By Katie Bishop, Searchroom Assistant
Along with my colleague Imogen, I am undertaking the task of box listing church Facilities 1947-2002 (Ep 1/98).This means going through parish by parish and making a list of all the facilities we hold. Imogen discusses this work in more details and, crucially, explains what a faculty is in on her blog: An Intro to Faculties @WSRO. On a basic level a faculty has to be submitted every time a church wants to make a change. Whenever a grave space is reserved a faculty is needed, every time cremated remains are interred a faculty is needed, every time a memorial tablet is placed a faculty is needed…you get the idea.
Through this work I have been discovering that they can be a great resource for research and specifically for family history. Imogen briefly touched on this in her blog but I want to explore in more detail how family researches can use them.
While box listing these faculties I came across one from the Commonwealth War Graves Commission. I have seen faculties for war memorials before but hadn’t come across one from the commission itself. It was in relation to St Margaret Church, Ifield, 13th March 1973. They were requesting that a privately placed headstone be removed in favour of a Commonwealth War Grave one, as well as 100 years exclusive right of burial for that soldier. The solider buried was C. E. M Thornton and reading through the faculty gave no more information about this man but it had intrigued me. The document mentioned that there were seven other WW1 soldiers buried at the churchyard, why focus on just one? I wondered if it was possible to find out more about the man, his life and service.
Because C. E. M Thornton was a WW1 burial, I assumed he had died in the war and so my first place to look for more information was the Commonwealth War Graves website. The website lists details of war memorials, cemeteries and has a casualty database of approx. 1.7 million men and women of the commonwealth forces who died during both World Wars. If there is a record for an individual, it will provide details of any grave or memorial. It often details battalion, regiment, service number and sometimes next of kin.
One result came up for a C. E. M Thornton! It told me that the soldiers full name was Private Crusier Eldred Moore Thornton, service number G/12997, died 19/03/1917, aged 41 and served in the 3rd Battalion, Royal Sussex Regiment. He was born in Crawley, Sussex and was the son of Cruiser Thornton and Mary Ann Thornton and husband of Alice Thornton.
It also gave me details of where he was buried (although because of the faculty I already knew that) and links to information regarding the other soldiers buried in the churchyard.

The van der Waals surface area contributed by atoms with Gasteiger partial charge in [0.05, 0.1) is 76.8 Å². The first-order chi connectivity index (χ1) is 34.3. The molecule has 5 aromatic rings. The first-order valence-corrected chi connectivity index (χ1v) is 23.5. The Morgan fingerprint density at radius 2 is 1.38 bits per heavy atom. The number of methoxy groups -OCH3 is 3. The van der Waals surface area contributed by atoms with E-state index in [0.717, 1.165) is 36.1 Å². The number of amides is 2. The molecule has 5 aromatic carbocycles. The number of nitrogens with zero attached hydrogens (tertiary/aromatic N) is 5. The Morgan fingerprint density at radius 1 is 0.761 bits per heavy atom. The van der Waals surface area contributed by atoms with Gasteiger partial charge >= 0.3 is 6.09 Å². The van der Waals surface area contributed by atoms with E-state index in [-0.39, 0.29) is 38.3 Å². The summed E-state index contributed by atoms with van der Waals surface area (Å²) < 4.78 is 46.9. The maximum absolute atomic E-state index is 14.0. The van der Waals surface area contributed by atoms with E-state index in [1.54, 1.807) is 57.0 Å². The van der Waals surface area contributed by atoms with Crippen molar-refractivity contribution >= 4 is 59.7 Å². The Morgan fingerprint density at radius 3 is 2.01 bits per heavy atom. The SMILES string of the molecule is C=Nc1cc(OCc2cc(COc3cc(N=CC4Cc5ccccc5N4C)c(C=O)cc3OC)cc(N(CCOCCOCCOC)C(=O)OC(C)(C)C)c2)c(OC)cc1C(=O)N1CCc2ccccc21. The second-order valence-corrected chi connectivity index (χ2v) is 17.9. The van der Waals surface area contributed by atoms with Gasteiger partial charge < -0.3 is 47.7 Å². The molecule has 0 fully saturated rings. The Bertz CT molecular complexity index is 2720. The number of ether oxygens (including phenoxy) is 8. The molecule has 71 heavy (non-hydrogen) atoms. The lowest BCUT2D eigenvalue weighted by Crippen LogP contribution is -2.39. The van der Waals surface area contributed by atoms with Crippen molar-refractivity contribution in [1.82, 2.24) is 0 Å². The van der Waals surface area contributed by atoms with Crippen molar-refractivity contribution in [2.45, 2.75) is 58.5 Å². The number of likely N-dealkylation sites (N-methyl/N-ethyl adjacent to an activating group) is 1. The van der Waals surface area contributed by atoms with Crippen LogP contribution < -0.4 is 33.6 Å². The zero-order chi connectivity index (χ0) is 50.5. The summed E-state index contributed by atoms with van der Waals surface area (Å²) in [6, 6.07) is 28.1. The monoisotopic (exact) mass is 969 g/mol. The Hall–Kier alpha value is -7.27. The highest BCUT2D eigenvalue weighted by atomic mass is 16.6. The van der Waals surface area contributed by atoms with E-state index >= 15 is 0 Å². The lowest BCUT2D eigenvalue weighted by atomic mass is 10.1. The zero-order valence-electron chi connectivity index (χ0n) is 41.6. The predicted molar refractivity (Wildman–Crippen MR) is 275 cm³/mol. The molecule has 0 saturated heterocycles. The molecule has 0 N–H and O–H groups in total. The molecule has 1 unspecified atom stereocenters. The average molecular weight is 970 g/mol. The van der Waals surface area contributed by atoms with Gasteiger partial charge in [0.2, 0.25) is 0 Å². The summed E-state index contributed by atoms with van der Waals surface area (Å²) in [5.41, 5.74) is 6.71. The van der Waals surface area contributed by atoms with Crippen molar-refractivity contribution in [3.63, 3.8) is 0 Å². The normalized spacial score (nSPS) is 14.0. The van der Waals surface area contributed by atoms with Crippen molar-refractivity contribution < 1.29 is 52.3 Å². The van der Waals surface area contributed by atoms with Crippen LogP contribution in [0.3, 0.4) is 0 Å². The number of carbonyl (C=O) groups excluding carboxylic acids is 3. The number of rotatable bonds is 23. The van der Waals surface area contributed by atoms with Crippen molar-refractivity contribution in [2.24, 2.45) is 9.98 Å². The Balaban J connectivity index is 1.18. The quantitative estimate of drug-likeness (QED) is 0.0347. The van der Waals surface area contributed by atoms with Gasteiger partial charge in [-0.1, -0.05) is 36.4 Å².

This entry provided a wealth of information. Now knowing his date of death I could work out a date of birth. Also, knowing where he lived and parents’ names meant I could search censuses online and his service number would help in tracing him through military records, both online and at the Record Office.
Firstly I wanted to confirm his actual date of birth and so searched the genealogy site Ancestry.co.uk and found a registration entry which confirmed his birth being in Oct-Nov-Dec quarter of 1875. An entry also came up for his marriage in 1903.
Once I had confirmed this basic information I wanted to see if I could trace him through the censuses. Having such an unusual name and knowing other family members would be a big help in knowing I was tracing the right person.
Using his name, date of birth and area he was living, I managed to find him and his family on the 1881 when he was 5 years old living in West Hoathly; the 1891 census as 15 years olds at Stanstead; the 1901 census at 25 years old, housepainter in Ifield and in the 1911 census now 35 years, housepainter in Ifield and married with a 4 year old son, Eldred.
Now that I had found out his family and background, I focused on his military career; the reason for the faculty in the first place. The Records Office holds the Royal Sussex Regiment (RSR) archive although it is still in the process of being catalogued. Knowing he was in the 3rd battalion, I knew that potentially it could be quite difficult to trace him. The 3rd battalion was a reserve battalion and not one of the two regular ones (1st and 2nd). Doing a quick Google search revealed that the battalion had remained in the UK throughout the war. They were mobilised to Dover and in May 1915 moved to Newhaven for duty (which becomes significant later). I searched his name (and variations) on our online catalogue but nothing came up. In the searchroom we have a series of indexes and RSR soldiers but we have almost nothing for 3rd battalion and again I could find no record of him.
I then went back to Ancestry.co.uk and used the military database but even with his unique name I was struggling to find any record of his military career. I didn’t find a service record but I wasn’t expecting to as 60% of the records don’t survive after heavy bombing in WW2 destroyed the building they were stored in. I did, however find small snippets of information. After his death a register of his effects were taken and it gives a date and place of death as 19th March 1917 at a military hospital in Newhaven (where I knew the 3rd battalion was stationed). Also on Ancestry were entries for Cruiser’s pension record and his place of burial.
From not even knowing the man’s full name, only ‘C E M Thornton’ listed in the faculty, I had gone on to discover; his full name, date of birth, marriage, death, where he grew up, the name of his family and aspects of his military career. This single faculty is just one example of many hundreds that relate to specific individuals. Hopefully this highlights how Facilities can be used alongside other resources in aiding those researching their family.